They were everywhere: gray domes surrounded by green grass, either in rows or scattershot across the landscape. Viewed from high mountain roads they had the appearance of large rocks; up close, traveling under ones that hugged hillsides, they looked like huge boulders that might fall.
They never lost their strangeness to me.
I first saw them on the road south from Durrës , heading to Vlore: one, then three, then a half dozen. After this they became more conspicuous, and I noted the different sizes, the small pillboxes and the ones as large as Quonset huts, all with gun slits. The oddest sight was to see them in the pretty valleys, in miniature, maybe a dozen of them in a row, like a small army encampment. I could not shake the impression that they looked more martian than militant, like a refuge for a character in a Bradbury novel.
These concrete bunkers, which everyone who traveled to Albania noticed, were the work of Enver Hoxha, surely a standout among the megalomaniacal whack jobs that ruled during the communist era. Hoxha seemed particularly afraid of the outside world, and had roughly 700,000 of these bunkers built — in theory, one for every Albanian family — in case of an invasion.
Many things the traveler encountered in Albania could some how be traced back to Hoxha’s brutal, paranoid 40-year rule, when he effectively sealed Albania’s doors to the rest and turned off its porch lights.”He spent all our money on these bunkers and defense,” said Leos, a bartender in the coastal town of Himare, where I was having a drink one afternoon in a bar called Manolo’s.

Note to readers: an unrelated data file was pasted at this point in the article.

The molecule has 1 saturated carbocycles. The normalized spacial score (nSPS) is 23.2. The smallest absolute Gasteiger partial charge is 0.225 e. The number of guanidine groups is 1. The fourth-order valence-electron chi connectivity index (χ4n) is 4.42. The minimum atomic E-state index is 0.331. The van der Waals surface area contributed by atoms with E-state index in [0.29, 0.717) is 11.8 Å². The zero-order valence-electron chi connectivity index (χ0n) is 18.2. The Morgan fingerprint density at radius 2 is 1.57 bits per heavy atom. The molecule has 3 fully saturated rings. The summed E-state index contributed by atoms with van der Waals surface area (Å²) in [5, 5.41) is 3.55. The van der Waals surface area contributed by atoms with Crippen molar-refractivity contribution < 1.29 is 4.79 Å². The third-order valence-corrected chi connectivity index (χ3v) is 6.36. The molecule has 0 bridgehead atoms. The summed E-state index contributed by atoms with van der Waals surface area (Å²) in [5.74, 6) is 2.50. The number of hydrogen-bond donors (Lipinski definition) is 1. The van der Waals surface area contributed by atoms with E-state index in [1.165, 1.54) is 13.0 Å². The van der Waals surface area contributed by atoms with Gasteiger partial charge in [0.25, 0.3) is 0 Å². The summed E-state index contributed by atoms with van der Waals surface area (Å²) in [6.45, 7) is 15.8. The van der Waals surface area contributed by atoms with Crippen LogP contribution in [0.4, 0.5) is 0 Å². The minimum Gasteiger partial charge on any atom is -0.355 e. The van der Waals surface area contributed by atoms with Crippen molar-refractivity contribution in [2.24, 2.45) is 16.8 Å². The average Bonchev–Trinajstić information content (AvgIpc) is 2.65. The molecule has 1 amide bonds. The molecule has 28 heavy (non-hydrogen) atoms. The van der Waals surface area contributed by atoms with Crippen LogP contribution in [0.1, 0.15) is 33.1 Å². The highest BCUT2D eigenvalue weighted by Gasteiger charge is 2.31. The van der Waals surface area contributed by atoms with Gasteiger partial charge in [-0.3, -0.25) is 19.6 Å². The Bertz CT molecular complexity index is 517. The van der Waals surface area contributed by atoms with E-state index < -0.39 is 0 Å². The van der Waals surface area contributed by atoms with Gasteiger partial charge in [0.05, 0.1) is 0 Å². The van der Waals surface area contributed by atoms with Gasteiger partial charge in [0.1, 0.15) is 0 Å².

I was the only customer.
Manolo himself had just scooped out a helping of spicy shrimp salad from a Tupperware container and presented it to me. I had mentioned, with some marvel, the nonstop construction I had seen farther up the coast.
“Everything has been built in the last eight years,” Leos said.
“Why only these years?” I asked.
“Before nothing was happening. You still had this Hoxha mentality everywhere.”
Hoxha died in 1985. Yet here was Leos, citing the man as the excuse for the ways things were today.
Not that the country still clung to Hoxha.
The huge Hoxha statue that once dominated Skanderbeg Square in downtown Tirana was torn down, replaced with, well, nothing except a lot of space for kids to ride small electric go-carts.
But in many other ways, his legacy remained.
There were the bunkers, of course, the most ubiquitous leftovers of the Hoxha era. (Though some have been turned into rather creative things: Outside Shkoder one day, I saw a bunker that had been transformed into a tattoo studio).
The bunkers were just one component of Hoxha’s aim to arm the entire country against enemy invaders. Gun training used to be a part of school, I was told, and every family was expected to have a cache of weapons. Soon, Albania became awash in guns and other armaments — and the country is still dealing with that today, not just in its reputation as a center for weapons trading but in its efforts to finally decommission huge stockpiles of ammunition as part of its new NATO obligations.
Albania’s industrial complex has never really recovered from Hoxha’s death and, seven years later, the official fall of communism. That milestone was met by whole populations of Albanians who went around the country literally setting factories and manufacturing centers ablaze. The hollowed husks of some of those buildings could still be seen.
Hoxha had outlawed the anachronistic practice of blood feuding. But after communism the state weakened, grew more corrupt and lawless, and the justice system, reinventing itself anew, began failing at bringing criminals to account. Today, blood feuding was back in a big way, with around 1,600 families living in hiding around the country.
Even Albania’s drivers, among the most reckless I had ever seen, could be explained at least in part by Hoxha: He had generally prohibited the owning of cars, so, when you think about it, the country as a whole hasn’t been behind the wheel for all that long.